The Bakken oil fields stretch into North Dakota, Montana and two Canadian provinces. Credit: Adithya Sambamurthy/Reveal

Matthew Clark was lying on the ground fixing a digger for a North Dakota oil field services company when a manager allegedly came up to him and, laughing, urinated on his legs.

Clark, of Filipino descent, already had suffered constant verbal abuse during his job as a “rat hole” laborer for American Casing & Equipment Inc., according to his 2015 court complaint. The white manager, shop foreman Jerome Funk, allegedly called him a “monkey,” “wetback,” “brown worm” and other profane racial epithets.

“People kid around, you know?” said American Casing’s owner, Steve Larvick, in an phone interview. “I wasn’t there, so I can’t say one way or another if he was just kidding around or if they were just kidding around with each other or what.”

This month, Larvick’s company settled a discrimination case brought by the Equal Employment Opportunity Commission. American Casing agreed to pay Clark $154,400 for backpay and damages and $95,600 for his legal fees. A judge still needs to approve the settlement.

“We got spanked pretty good,” Larvick said.

Clark’s attorney, Joshua Newville of Minneapolis, said he hopes the settlement sends a message to other North Dakota businesses.

“There’s certainly no shortage of this kind of conduct,” he said. “Too many employers up there are treating it like it’s the Wild Wild West.”

Clark, the worker who complained of racial slurs and getting peed on, got fired. American Casing retaliated against him, according to the EEOC, by terminating him two days after he complained to the company’s safety manager.

Funk, the shop foreman, claims he didn’t urinate on Clark, said Larvick. Larvick said he doesn’t know what happened. Funk got suspended without pay for about seven days, Larvick said, “but that was about it.”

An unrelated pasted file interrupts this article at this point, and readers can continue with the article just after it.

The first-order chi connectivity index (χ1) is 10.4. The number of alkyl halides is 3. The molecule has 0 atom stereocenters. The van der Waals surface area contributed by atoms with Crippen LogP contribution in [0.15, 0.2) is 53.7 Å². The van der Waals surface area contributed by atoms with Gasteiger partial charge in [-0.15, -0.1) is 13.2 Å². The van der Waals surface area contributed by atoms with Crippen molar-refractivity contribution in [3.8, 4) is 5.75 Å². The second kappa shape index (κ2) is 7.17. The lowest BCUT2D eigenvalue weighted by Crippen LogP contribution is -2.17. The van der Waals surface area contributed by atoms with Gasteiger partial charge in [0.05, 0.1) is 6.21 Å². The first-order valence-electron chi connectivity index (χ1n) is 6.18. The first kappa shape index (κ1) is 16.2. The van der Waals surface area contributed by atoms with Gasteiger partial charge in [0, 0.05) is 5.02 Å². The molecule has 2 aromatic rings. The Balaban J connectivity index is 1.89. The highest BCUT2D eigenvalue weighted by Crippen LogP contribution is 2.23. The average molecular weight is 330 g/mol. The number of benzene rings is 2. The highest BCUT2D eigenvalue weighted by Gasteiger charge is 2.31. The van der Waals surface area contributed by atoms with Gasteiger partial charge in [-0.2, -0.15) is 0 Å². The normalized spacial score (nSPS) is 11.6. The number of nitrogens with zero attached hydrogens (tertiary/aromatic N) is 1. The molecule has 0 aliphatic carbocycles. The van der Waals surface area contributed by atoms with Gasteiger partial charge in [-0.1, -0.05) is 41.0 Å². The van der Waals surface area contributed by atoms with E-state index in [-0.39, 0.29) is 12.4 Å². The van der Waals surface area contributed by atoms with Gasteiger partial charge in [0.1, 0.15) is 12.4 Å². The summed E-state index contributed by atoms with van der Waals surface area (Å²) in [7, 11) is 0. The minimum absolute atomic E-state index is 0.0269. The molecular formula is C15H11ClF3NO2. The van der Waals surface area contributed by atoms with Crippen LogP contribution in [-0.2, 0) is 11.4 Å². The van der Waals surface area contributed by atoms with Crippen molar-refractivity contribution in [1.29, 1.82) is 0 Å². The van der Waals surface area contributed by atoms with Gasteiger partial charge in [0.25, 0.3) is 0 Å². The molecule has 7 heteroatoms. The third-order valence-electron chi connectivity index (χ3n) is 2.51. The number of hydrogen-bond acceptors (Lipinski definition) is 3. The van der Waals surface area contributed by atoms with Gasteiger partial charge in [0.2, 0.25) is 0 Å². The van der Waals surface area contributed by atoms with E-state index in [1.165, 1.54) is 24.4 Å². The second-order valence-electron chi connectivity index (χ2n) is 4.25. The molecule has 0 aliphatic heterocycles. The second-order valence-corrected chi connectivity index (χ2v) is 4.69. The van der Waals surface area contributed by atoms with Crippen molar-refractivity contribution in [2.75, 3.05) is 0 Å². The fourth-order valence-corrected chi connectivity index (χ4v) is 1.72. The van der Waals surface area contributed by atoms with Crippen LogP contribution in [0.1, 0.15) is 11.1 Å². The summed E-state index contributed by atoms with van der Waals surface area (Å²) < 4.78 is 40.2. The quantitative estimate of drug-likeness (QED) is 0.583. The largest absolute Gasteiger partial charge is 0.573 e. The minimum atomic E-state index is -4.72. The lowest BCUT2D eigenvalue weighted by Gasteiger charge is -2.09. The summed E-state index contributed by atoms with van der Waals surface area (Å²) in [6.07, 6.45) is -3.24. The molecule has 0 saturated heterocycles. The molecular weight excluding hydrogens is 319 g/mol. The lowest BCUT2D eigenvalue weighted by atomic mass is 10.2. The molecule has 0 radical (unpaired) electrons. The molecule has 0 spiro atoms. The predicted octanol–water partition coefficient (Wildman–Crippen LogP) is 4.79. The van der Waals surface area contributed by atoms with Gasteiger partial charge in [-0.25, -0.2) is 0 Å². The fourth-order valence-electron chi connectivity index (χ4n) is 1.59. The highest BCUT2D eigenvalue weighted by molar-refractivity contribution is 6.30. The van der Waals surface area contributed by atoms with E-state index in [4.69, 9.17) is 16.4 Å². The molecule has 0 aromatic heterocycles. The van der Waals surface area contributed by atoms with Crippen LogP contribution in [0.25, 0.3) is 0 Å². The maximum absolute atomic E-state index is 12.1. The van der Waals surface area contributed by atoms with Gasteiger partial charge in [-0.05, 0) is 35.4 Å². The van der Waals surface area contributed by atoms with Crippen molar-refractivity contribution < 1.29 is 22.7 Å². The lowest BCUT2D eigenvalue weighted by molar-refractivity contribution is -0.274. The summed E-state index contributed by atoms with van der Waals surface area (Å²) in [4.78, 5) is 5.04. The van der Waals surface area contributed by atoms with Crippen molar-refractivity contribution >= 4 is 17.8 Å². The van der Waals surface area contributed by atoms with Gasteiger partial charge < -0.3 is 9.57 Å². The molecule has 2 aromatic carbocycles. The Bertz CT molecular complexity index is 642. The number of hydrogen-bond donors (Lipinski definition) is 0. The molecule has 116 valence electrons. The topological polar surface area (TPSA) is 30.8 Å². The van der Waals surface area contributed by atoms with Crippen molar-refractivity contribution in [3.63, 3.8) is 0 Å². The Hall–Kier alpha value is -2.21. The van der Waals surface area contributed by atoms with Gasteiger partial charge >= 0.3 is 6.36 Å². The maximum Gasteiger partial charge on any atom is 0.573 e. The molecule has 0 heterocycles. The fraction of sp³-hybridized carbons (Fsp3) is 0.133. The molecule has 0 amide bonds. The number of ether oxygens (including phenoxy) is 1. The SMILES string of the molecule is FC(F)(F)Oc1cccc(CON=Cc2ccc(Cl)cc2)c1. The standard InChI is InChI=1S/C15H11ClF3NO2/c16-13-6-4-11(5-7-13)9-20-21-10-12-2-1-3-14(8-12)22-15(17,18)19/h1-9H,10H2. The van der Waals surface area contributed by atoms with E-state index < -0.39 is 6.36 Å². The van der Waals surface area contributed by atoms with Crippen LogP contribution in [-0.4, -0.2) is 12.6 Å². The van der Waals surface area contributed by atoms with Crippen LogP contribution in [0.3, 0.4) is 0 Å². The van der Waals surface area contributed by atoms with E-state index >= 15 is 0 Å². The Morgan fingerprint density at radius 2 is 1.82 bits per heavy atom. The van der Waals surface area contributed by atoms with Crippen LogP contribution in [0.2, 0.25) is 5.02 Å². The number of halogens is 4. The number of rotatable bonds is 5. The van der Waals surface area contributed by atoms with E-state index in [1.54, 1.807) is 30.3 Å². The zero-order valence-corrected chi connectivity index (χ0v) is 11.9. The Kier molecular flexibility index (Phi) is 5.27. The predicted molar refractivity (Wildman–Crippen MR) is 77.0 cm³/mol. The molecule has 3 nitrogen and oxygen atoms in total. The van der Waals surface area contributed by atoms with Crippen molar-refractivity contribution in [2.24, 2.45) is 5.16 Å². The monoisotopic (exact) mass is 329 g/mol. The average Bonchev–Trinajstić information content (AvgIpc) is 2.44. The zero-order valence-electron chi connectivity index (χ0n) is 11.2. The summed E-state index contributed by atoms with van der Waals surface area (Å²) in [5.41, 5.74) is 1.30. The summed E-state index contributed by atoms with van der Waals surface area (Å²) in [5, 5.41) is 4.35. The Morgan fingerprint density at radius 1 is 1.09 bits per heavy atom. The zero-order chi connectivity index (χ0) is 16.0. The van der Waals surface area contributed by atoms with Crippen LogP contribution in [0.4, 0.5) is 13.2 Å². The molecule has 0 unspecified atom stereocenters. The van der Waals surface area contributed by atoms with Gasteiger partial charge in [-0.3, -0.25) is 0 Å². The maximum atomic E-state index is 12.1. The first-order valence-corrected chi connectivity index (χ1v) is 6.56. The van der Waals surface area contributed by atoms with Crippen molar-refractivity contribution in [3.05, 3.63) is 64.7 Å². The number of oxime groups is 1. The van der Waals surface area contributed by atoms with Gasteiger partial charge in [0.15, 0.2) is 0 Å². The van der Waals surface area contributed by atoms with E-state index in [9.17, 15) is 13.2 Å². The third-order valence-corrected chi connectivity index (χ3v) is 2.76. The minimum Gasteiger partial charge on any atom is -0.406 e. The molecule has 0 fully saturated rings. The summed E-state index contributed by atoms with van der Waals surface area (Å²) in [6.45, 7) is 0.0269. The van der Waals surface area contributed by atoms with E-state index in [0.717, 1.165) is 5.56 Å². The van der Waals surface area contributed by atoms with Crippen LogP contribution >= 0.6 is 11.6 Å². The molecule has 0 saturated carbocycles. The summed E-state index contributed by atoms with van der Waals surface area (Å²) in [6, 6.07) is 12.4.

Larvick said he asked the EEOC what to do. “I said, ‘If I did terminate him, what is that going to get me?’ They didn’t really say anything. Apparently it didn’t help my case much.”

Funk is back on the job.

Will Evans can be reached at Follow him on Twitter: @willCIR.

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Will Evans was a senior reporter and producer for Reveal, covering labor and tech. His reporting prompted government investigations, legislation, reforms and prosecutions. A series on working conditions at Amazon warehouses was a finalist for a Pulitzer Prize and won a Gerald Loeb Award. His work has also won multiple Investigative Reporters and Editors Awards, including for a series on safety problems at Tesla. Other investigations exposed secret spying at Uber, illegal discrimination in the temp industry and rampant fraud in California's drug rehab system for the poor. Prior to joining The Center for Investigative Reporting in 2005, Evans was a reporter at The Sacramento Bee.